Migrant crisis with many deaths from drowning in the Mediterranean

NHS events

Jeremy Hunt remains Secretary of State for Health and Social Care and is then replaced by Matt Hancock.

NHS Long Term finance settlement



Resignation of Theresa May over Brexit, replacement by Boris Johnson

In the UK political sphere, the decision of the elecorate to leave the European Union in 2016 dominated the agenda, often squeezing out other issues. Within the NHS, however, the combination of the worst bits of Andrew Lansley’s reforms and the limited growth possible within a programme of austerity led to widespread dismay. The decision of the Prime Minister to retain Jeremy Hunt as Health Secretary and then appoint Matt Hancock provided a measure of stability. Neither was seen as a radical reformer, and both proved able to work with Simon Stevens, the Chief Executive of NHS England.

As a birthday present on its 70th anniversary, the NHS received a long-term financial settlement. Although less than think tanks such as the King’s Fund felt was necessary, at around a 3.4% real terms increase each year in England, it was only the second long term settlement in the history of the NHS. The need for security of resources had long been maintained. Here was something significant. As Gordon Brown, the then Chancellor of the Exchequer, was angry when Tony Blair made his long term funding commitment, so was Theresa May’s Chancellor Philip Hammond reportedly irritated by this new one.

A new coronavirus causing a condition the WHO called Covid-19 was identified in December 2019 in Wuhan, China. In a minority of people the new strain caused severe pneumonia and organ failure. Despite containment efforts across the world, it spread rapidly. By March 2020, Europe had become the epicentre of the outbreak and the WHO officially declared a pandemic.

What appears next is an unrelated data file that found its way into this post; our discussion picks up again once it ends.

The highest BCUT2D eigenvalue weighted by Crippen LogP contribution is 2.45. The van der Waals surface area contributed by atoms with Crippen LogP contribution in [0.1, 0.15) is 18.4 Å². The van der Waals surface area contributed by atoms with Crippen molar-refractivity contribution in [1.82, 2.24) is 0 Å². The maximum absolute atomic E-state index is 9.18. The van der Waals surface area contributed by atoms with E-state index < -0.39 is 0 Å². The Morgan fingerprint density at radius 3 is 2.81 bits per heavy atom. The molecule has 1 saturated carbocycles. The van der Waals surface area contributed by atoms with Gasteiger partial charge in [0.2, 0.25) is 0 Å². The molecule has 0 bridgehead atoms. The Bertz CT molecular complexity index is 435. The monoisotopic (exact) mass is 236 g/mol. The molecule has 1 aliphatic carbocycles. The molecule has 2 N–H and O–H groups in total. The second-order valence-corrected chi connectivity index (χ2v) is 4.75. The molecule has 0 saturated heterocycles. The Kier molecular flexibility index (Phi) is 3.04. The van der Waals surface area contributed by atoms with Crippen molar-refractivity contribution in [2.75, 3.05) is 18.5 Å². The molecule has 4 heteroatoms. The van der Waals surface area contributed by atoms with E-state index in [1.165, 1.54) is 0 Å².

The first death in the UK was recorded on February 28th. On March 23rd, the UK government implemented a far-reaching lockdown which barred people from leaving their houses for any reason except food, medicine, daily exercise, and helping people with health needs. Regulations under a quickly passed Coronavirus Act gave the police powers to enforce these provisions, as well as banning bars and restaurants from opening. By mid-April 2020, more than 15,000 people had died from Covid-19 in the UK.

The NHS responded with unprecedented actions to expand the capacity to deliver intensive care to Covid-19 patients. Student and retired nurses and doctors were brought onto the front line, planned care was cancelled, new hospital sites were opened, and the standards for discharging patients were lowered. The availability of tests and protective equipment for staff became a dominant political and operational issue.

Over the course of 2020 and 2021, the nations of the UK moved in and out of different levels of restriction on economic and social activity, aimed at controlling the virus, which surged repeatedly as new variants emerged to re-infect people with immunity.